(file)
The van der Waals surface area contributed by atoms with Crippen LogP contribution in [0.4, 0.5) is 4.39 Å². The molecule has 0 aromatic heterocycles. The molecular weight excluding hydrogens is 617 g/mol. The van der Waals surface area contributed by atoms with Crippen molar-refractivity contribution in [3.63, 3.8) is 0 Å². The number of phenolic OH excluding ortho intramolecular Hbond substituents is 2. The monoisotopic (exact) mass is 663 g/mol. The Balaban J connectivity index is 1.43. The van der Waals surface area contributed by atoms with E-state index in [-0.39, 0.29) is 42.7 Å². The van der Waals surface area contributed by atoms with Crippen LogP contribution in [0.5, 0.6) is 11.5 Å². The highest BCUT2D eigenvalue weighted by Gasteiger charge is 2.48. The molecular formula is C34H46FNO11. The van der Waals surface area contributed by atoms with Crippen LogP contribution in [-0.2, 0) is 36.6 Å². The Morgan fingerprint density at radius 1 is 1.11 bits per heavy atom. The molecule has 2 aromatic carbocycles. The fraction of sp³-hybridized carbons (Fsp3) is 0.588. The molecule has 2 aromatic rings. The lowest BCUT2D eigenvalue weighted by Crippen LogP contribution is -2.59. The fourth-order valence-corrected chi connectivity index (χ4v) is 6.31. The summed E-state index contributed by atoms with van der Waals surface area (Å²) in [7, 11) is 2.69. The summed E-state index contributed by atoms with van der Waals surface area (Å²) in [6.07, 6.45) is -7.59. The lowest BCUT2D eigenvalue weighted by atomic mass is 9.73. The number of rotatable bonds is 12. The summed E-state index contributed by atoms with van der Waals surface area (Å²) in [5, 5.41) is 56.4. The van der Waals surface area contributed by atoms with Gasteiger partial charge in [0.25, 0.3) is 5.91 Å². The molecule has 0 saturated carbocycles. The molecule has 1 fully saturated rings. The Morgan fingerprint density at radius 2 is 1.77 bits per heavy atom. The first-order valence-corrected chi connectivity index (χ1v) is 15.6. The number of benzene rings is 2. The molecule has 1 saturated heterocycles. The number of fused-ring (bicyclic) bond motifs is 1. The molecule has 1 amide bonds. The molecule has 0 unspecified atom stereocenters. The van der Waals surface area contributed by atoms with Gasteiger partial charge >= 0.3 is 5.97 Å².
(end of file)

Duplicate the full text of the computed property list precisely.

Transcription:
The van der Waals surface area contributed by atoms with Crippen LogP contribution in [0.4, 0.5) is 4.39 Å². The molecule has 0 aromatic heterocycles. The molecular weight excluding hydrogens is 617 g/mol. The van der Waals surface area contributed by atoms with Crippen molar-refractivity contribution in [3.63, 3.8) is 0 Å². The number of phenolic OH excluding ortho intramolecular Hbond substituents is 2. The monoisotopic (exact) mass is 663 g/mol. The Balaban J connectivity index is 1.43. The van der Waals surface area contributed by atoms with E-state index in [-0.39, 0.29) is 42.7 Å². The van der Waals surface area contributed by atoms with Crippen LogP contribution in [0.5, 0.6) is 11.5 Å². The highest BCUT2D eigenvalue weighted by Gasteiger charge is 2.48. The molecular formula is C34H46FNO11. The van der Waals surface area contributed by atoms with Crippen LogP contribution in [-0.2, 0) is 36.6 Å². The Morgan fingerprint density at radius 1 is 1.11 bits per heavy atom. The molecule has 2 aromatic carbocycles. The fraction of sp³-hybridized carbons (Fsp3) is 0.588. The molecule has 2 aromatic rings. The lowest BCUT2D eigenvalue weighted by Crippen LogP contribution is -2.59. The fourth-order valence-corrected chi connectivity index (χ4v) is 6.31. The summed E-state index contributed by atoms with van der Waals surface area (Å²) in [7, 11) is 2.69. The summed E-state index contributed by atoms with van der Waals surface area (Å²) in [6.07, 6.45) is -7.59. The lowest BCUT2D eigenvalue weighted by atomic mass is 9.73. The number of rotatable bonds is 12. The summed E-state index contributed by atoms with van der Waals surface area (Å²) in [5, 5.41) is 56.4. The van der Waals surface area contributed by atoms with Gasteiger partial charge in [0.25, 0.3) is 5.91 Å². The molecule has 0 saturated carbocycles. The molecule has 1 fully saturated rings. The Morgan fingerprint density at radius 2 is 1.77 bits per heavy atom. The first-order valence-corrected chi connectivity index (χ1v) is 15.6. The number of benzene rings is 2. The molecule has 1 saturated heterocycles. The number of fused-ring (bicyclic) bond motifs is 1. The molecule has 1 amide bonds. The molecule has 0 unspecified atom stereocenters. The van der Waals surface area contributed by atoms with Gasteiger partial charge >= 0.3 is 5.97 Å².